Homeschooling as a Night Owl

I thought perhaps it was just me that was a raging mean person in the morning, thereby making waking up early and homeschooling by 8 am a virtual impossibility.

After a quick Google search, though, I found that I’m not alone.  I was actually surprised at the depth of some of the discussions I stumbled upon on the subject.

In my ongoing quest to bring attention to the road less traveled, I decided it was time to discuss homeschooling when you’re not an early riser.

Here is a rambling of a few things I’ve found helpful in our situation.

THE IMPORTANCE OF A “FLOW”

Each day has its own progression.  Soccer practice and getting the neighbor’s children from the bus stop always happen on Tuesdays and Thursdays.  Most of my “day job” is done Monday-Wednesday.

There might be a few more things, but basically this means that everything else flows around these things.

Babydoll knows that in the mornings on my workdays she is to do all the schoolwork she can do on her own until lunch.  After lunch, we come together to finish those things we must do together.

There is no set schedule for any of these other things, just a general outline for when they should take place.  Add my husband’s crazy work schedule to the mix and we just don’t live in a house where we can always do math at X time and science at X time and so on.

We all know the flow.  We all know the must-do items.  Other than that, we kind of fit it all in as each day requires.

How do I keep myself on track?  I have a digital Post-It on my Chrome home screen.  I *heart* Incredible Start Page for Chrome.

The yellow Post-It is where I record the must do things for each day.  This isn’t the note where I list “clean the bathroom.”  That doesn’t have to be done.

Picking the neighbor’s kids up from the bus stop has to be done.  Paying a bill has to be done.  Getting certain work done by a deadline has to be done.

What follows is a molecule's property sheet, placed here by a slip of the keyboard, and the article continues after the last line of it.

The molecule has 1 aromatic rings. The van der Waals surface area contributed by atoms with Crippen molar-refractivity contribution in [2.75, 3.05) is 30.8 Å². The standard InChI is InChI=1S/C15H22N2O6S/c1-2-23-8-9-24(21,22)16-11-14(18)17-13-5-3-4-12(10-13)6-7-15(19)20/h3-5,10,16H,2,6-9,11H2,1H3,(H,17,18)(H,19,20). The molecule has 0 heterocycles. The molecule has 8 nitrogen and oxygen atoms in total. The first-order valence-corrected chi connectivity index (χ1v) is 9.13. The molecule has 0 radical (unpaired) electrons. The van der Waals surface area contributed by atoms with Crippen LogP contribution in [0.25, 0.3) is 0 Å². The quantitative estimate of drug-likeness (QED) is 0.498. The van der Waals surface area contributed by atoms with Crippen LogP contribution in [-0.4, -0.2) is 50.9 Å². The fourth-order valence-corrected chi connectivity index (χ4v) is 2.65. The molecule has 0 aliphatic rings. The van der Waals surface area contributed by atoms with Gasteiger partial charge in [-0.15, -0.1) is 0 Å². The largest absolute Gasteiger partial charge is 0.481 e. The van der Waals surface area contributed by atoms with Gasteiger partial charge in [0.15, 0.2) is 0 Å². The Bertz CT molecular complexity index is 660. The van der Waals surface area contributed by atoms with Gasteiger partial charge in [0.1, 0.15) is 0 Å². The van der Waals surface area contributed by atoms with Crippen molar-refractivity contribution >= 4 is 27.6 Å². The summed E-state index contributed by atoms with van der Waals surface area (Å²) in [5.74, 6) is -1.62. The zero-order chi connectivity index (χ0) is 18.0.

Another colored note will hold the “I’d like to get this done” things.  Another holds the blog to do items.

This has worked amazingly well at keeping me organized.

THE IMPORTANCE OF A SELF-SUFFICIENT CHILD

I am one of those mean mothers that forced my child to learn to fend for herself as soon as she could.

Of course, I take care of her generally speaking, but if she happens to wake up before I do, she knows how to get her own breakfast, do her chores, and get herself ready to start her day.

I’d admit: I wasn’t into this idea when Vince first suggested it, but it’s been one of the best decisions we’ve ever made.

She doesn’t need me to take care of her, she knows how to get herself started each day.

Heck, even if I am up, I don’t do breakfast for anyone…

This also helps me get the stuff done each morning that I need to, and then we come together at lunch.

RECOGNIZING WHEN YOU NEED TO MAKE A CHANGE

This is a huge one, and one that I’m still currently fighting.  I despise waking up early, I always have.

I remember the first thing my baby sister would tell people about me is that I was a cranky person in the morning.

She was four.  That’s how bad I am in the morning.